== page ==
Exactly one year ago, Brady Hoke was the darling of Michigan football fans.
He’d charmed even the doubters at his first press conference – where he coined his now famous phrase, “This is Michigan, for God’s sake!” – then led a team that had averaged just five wins a season over the previous three years to a 10-2 regular-season record, including thrilling wins over Notre Dame, Nebraska and arch-rival Ohio State. Then he capped it all off with an overtime upset of Virginia Tech in the prestigious Sugar Bowl – Michigan’s first BCS bowl victory since a young man named Tom Brady beat Alabama on Jan. 1, 2000.
The man could do no wrong. When Hoke started referring to injuries as “boo-boos” and Ohio State as “Ohio,” fans did not think he was an ignoramus who knew nothing about the greatest rivalry in sports – as they surely would have if Rich Rodriguez had said the same things – but a motivational genius, who understood exactly what the duel was all about.
When fans noticed Hoke did not wear a headset during games – unlike just about every other coach in the country – they did not conclude he was an out-of-touch, glorified cheerleader, but a master delegator and teacher, trusting the play calling to his assistants while he focused on coaching his players.
When you’re winning, everything’s cool. But when you start losing, the same people who patted you on the back start questioning your quirks.
So, this year, after the Wolverines got smoked by top-ranked Alabama, then lost to Notre Dame, Nebraska and Ohio State – three teams they beat last year – some fans dusted off their pitchforks and torches, and more will surely follow suit if the Wolverines lose their bowl game.
But Hoke’s phenomenal freshman year was just as predictable as his sophomore slump. In fact, I predicted both – and this, from the same guy who guessed just about everything wrong from 2007 through 2010, what I call my “unfortunate streak of poor prognostication.”
My calculations were pretty simple: Last season, almost all of Michigan’s key players returned, including an exceptional class of senior leaders. The schedule was much easier, too, with all but one of their big games at home. Perhaps most important, the defense simply had to be better (as my father often tells me, “When you’re on the floor, you can’t fall out of bed”) – and it was, dramatically. I figured all that had to be worth at least two wins, maybe three, and that proved true.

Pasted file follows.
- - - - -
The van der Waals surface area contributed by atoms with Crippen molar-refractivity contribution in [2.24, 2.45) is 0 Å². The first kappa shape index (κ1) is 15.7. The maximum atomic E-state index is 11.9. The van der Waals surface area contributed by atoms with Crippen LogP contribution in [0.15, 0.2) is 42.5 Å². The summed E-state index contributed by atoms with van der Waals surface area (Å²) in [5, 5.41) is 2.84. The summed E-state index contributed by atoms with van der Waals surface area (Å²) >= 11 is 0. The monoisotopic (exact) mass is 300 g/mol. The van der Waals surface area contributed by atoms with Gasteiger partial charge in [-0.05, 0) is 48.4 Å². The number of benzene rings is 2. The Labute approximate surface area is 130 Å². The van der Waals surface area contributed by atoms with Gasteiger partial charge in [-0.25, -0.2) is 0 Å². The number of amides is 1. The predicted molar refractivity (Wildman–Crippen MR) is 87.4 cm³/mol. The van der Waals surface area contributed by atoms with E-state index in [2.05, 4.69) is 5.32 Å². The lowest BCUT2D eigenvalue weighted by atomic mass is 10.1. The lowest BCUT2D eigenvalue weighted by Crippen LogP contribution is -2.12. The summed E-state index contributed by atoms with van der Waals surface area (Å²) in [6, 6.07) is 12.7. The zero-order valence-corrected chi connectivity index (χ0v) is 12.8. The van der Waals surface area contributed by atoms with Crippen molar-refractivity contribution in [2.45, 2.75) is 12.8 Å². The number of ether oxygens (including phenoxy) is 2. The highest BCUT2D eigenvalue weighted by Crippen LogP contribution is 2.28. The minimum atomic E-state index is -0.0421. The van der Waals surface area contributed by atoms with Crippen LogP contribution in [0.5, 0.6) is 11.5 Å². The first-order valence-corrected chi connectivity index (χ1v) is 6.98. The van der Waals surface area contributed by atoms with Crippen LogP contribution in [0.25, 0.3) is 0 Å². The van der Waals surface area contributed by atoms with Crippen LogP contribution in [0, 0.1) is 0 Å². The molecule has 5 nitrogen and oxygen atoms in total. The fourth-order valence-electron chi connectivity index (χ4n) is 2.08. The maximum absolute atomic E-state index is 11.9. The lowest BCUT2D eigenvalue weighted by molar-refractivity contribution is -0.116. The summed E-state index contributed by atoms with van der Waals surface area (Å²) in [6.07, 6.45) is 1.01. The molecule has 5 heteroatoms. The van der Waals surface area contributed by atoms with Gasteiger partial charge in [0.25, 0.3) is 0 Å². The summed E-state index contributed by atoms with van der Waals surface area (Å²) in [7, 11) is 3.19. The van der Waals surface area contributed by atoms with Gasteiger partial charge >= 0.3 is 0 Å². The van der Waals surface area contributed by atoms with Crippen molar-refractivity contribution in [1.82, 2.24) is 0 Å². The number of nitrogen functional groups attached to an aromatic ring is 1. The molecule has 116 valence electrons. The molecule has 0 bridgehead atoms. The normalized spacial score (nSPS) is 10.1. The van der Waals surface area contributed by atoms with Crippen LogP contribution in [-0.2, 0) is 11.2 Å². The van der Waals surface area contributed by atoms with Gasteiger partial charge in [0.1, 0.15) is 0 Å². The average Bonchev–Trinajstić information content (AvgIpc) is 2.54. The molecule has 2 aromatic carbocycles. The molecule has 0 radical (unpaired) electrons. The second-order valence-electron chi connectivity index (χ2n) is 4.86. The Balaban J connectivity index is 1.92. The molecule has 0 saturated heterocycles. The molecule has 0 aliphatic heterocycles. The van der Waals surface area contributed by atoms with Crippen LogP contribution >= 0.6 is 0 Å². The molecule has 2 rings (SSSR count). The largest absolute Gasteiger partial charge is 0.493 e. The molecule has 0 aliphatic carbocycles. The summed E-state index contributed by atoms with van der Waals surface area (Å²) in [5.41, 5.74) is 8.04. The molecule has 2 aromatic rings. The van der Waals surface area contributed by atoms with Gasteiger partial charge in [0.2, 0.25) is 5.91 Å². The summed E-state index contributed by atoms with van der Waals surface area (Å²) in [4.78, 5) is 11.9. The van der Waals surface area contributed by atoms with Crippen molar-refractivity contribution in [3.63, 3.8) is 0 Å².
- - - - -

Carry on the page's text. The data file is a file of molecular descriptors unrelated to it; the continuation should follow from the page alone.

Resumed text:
Likewise, when I predicted Michigan would go 8-4 this year, I made my calculation on the same criteria, just in reverse: the schedule would be substantially tougher, opening with Alabama in Dallas, then playing improved Notre Dame, Nebraska and Ohio State squads, all on the road; and they had lost key players like Ryan Van Bergen, Mike Martin, and David Molk, who might have been the toughest to replace. Plus, their leadership and luck were bound to dip, at least a little – and they did.
Sure enough, now they’re 8-4 – and just to get there, they needed last second comebacks against Michigan State and Northwestern. Because Penn State and Ohio State are both ineligible to go to bowl games this year, Michigan will move up in the bowl game pecking order, and therefore will have to play a tougher team than expected – and probably lose, which would leave them with an uninspiring 8-5 record.
But to the fans, it’s not just whether you win or lose – wait, what am I saying? Of course it is! But it’s also the way they’re losing that’s making some fans rummage for their pitchforks.
If you’re going to let your assistant coaches pick your plays, as Hoke does, you better pick those assistants very carefully. Defensive coordinator Greg Mattison transformed Michigan’s defense from one of the worst to one of the best in his first season, with the same players, and he’s kept his defense right up there this year, with arguably less talent. I’ve never seen anything like it. If he’s not the best defensive coordinator in the country, I’d like to see who is.
But on offense, coordinator Al Borges took a thoroughbred offense, led by one-of-a-kind Denard Robinson, and reduced it to a plow horse. In the final plays of last week’s 26-21 loss to Ohio State, Robinson sat on the bench – which didn’t sit well with anyone, even the announcers.
But Robinson didn’t sign up to play for these coaches, and these coaches did not recruit him, either. It won’t be fair to judge Hoke until his recruits become his players, and that takes a few years.
By then, fans will either find Hoke’s style charming or cheesy, and it won’t depend on his press conferences, his football philosophy or his headset, just one number: how many games he wins.
As General MacArthur once said, “There is no substitute for victory.”
And that goes double when you’re playing Ohio State.
About the writer: John U. Bacon is the author of “Bo’s Lasting Lessons” and “Three and Out: Rich Rodriguez and the Michigan Wolverines in the Crucible of College Football” – both national bestsellers. His upcoming book, “Fourth and Long: The Future of College Football,” will be published by Simon & Schuster in September 2013. You can follow him on Twitter (@Johnubacon), and at johnubacon.com.
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